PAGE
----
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Final Fantasy V (1992)

Final Fantasy V (1992)

Final Fantasy V: the Super Nintendo game that never was. At least not in North America and Europe. Fretting that the title’s unprecedented mechanical complexity might alienate Western audiences, developer Square cancelled the game’s worldwide release, thereby confining Bartz, Lenna, Galuf and Faris to the Japanese islands until the 5th anniversary of their adventure.

In the gaming hive-mind, Final Fantasy V (FFV) is remembered for dust-binning the hardlocked, immutable character classes that had theretofore dominated role-playing adventures. Instead, FFV introduced a system of “jobs” – or interchangeable character specialisations – to reinvigorate an ageing and increasingly stale turn-based combat formula. Featuring a total of 22 specialisations, from Dragoon to Summoner to Dancer, all with special abilities transferable between classes, FFV permitted an outrageous level of character customisation for the era.1 This daring formula hit the ground running in Japan, where Final Fantasy V sold over two million copies.

In the collective consciousness of history, however, Final Fantasy V’s status is closer to forgotten middle child sandwiched between the stately FFIV and surrealist juggernaut FFVI, and seldom celebrated as milestone accomplishment in its own right  It’s not difficult to discern multiple causes. First, FFV’s want of a Western release restricted Occidental engagement with the game to eyeballing glossy screencaps in gaming digests. Can’t don nostalgia-tinted glasses for a game you’ve never played! Moreover, successive Final Fantasy titles shelved the fine-tuned freedoms of character specialisation, removing the possibility for throwback and hurting any immediate legacy FFV might have had. For over a decade, then, FFV remained an oddball package of RPG experimentality, a relic of an era when developer budgets were smaller and studios bolder.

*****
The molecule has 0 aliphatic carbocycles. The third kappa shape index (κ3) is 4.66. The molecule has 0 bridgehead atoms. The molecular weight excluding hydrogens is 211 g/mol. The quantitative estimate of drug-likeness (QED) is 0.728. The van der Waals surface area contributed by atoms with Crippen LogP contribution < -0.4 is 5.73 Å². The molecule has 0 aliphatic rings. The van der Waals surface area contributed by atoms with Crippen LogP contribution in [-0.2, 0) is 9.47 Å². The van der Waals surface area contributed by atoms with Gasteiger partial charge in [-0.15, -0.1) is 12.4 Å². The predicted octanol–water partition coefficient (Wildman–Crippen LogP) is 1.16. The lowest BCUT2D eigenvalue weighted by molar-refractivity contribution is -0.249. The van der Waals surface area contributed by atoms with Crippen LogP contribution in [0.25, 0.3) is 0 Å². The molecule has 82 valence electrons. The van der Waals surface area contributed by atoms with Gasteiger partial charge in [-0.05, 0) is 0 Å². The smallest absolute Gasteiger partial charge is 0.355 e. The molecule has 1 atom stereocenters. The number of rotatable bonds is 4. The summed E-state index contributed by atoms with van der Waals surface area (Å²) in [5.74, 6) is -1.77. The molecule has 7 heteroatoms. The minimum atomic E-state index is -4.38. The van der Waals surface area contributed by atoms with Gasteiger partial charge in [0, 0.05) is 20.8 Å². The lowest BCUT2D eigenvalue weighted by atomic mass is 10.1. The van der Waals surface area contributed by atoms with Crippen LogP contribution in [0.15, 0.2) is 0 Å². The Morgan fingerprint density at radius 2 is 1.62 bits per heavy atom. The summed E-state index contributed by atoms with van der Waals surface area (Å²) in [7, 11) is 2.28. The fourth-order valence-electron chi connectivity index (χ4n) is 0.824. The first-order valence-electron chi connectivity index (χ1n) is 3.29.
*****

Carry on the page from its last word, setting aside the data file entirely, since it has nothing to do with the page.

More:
Neither of those factors are nails in the coffin of enduring popularity, though. Mother 3 never saw a Western release, but nonetheless sports a cult following to rival any Tim Schafer adventure game. And the Tactics Ogre-series only forayed into grand strategy once with March of the Black Queen, yet we regard that title with unfailing reverence. No, I think the fundamental reason why even today Final Fantasy V is not held in remotely equal esteem to its bookend siblings2 despite multiple re-releases in English is because – for all its mechanical prowess – FFV‘s storytelling is simply abysmal. From the crude presentation of its central conflict to bland personalities to an unsatisfyingly shallow wonderland, Final Fantasy V executes its narrative and creative beats in remarkably primitive fashion, putting a damper on the entire experience.
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  1. Technically speaking, FFV took a leaf out of Final Fantasy III‘s book for NES, which had already experimented with interchangeable professions, albeit to limited scope and mixed success.
  2. Although FFV recently caught the eye of Kotaku’s Jason’s Schreier, who gave it a little bit of overdue love.
Posted by ChronoCritic in Retrospectives